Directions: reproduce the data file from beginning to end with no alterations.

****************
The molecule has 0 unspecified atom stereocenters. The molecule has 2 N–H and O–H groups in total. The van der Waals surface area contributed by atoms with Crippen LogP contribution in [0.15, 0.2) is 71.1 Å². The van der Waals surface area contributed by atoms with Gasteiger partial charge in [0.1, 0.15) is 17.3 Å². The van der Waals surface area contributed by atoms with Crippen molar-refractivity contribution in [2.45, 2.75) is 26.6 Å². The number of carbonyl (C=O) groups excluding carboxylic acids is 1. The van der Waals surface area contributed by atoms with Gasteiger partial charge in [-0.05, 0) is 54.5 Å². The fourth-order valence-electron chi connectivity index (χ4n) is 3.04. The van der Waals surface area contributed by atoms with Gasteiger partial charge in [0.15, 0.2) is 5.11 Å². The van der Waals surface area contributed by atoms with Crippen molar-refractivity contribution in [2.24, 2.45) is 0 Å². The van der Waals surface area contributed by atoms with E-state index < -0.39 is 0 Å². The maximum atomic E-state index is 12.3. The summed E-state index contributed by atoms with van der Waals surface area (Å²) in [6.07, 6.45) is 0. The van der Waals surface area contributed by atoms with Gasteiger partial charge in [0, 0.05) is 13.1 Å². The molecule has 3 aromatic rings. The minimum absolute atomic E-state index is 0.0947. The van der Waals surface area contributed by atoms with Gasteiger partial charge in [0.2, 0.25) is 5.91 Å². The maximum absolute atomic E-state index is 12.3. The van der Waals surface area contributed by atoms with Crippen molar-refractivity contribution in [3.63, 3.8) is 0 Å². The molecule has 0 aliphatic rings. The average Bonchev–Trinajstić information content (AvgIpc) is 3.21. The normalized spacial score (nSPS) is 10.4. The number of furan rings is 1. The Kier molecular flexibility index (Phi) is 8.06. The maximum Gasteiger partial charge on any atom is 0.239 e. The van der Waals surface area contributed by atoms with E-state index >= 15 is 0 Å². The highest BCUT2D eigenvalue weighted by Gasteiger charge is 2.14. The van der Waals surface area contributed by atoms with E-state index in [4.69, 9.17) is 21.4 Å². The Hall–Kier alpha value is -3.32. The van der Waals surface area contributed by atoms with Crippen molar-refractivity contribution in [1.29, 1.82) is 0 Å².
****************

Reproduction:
The molecule has 0 unspecified atom stereocenters. The molecule has 2 N–H and O–H groups in total. The van der Waals surface area contributed by atoms with Crippen LogP contribution in [0.15, 0.2) is 71.1 Å². The van der Waals surface area contributed by atoms with Gasteiger partial charge in [0.1, 0.15) is 17.3 Å². The van der Waals surface area contributed by atoms with Crippen molar-refractivity contribution in [2.45, 2.75) is 26.6 Å². The number of carbonyl (C=O) groups excluding carboxylic acids is 1. The van der Waals surface area contributed by atoms with Gasteiger partial charge in [-0.05, 0) is 54.5 Å². The fourth-order valence-electron chi connectivity index (χ4n) is 3.04. The van der Waals surface area contributed by atoms with Gasteiger partial charge in [0.15, 0.2) is 5.11 Å². The van der Waals surface area contributed by atoms with Crippen molar-refractivity contribution in [2.24, 2.45) is 0 Å². The van der Waals surface area contributed by atoms with E-state index < -0.39 is 0 Å². The maximum atomic E-state index is 12.3. The summed E-state index contributed by atoms with van der Waals surface area (Å²) in [6.07, 6.45) is 0. The van der Waals surface area contributed by atoms with Gasteiger partial charge in [0, 0.05) is 13.1 Å². The molecule has 3 aromatic rings. The minimum absolute atomic E-state index is 0.0947. The van der Waals surface area contributed by atoms with Gasteiger partial charge in [0.2, 0.25) is 5.91 Å². The maximum absolute atomic E-state index is 12.3. The van der Waals surface area contributed by atoms with Crippen molar-refractivity contribution in [3.63, 3.8) is 0 Å². The molecule has 0 aliphatic rings. The average Bonchev–Trinajstić information content (AvgIpc) is 3.21. The normalized spacial score (nSPS) is 10.4. The number of furan rings is 1. The Kier molecular flexibility index (Phi) is 8.06. The maximum Gasteiger partial charge on any atom is 0.239 e. The van der Waals surface area contributed by atoms with E-state index >= 15 is 0 Å². The highest BCUT2D eigenvalue weighted by Gasteiger charge is 2.14. The van der Waals surface area contributed by atoms with E-state index in [4.69, 9.17) is 21.4 Å². The Hall–Kier alpha value is -3.32. The van der Waals surface area contributed by atoms with Crippen molar-refractivity contribution in [1.29, 1.82) is 0 Å².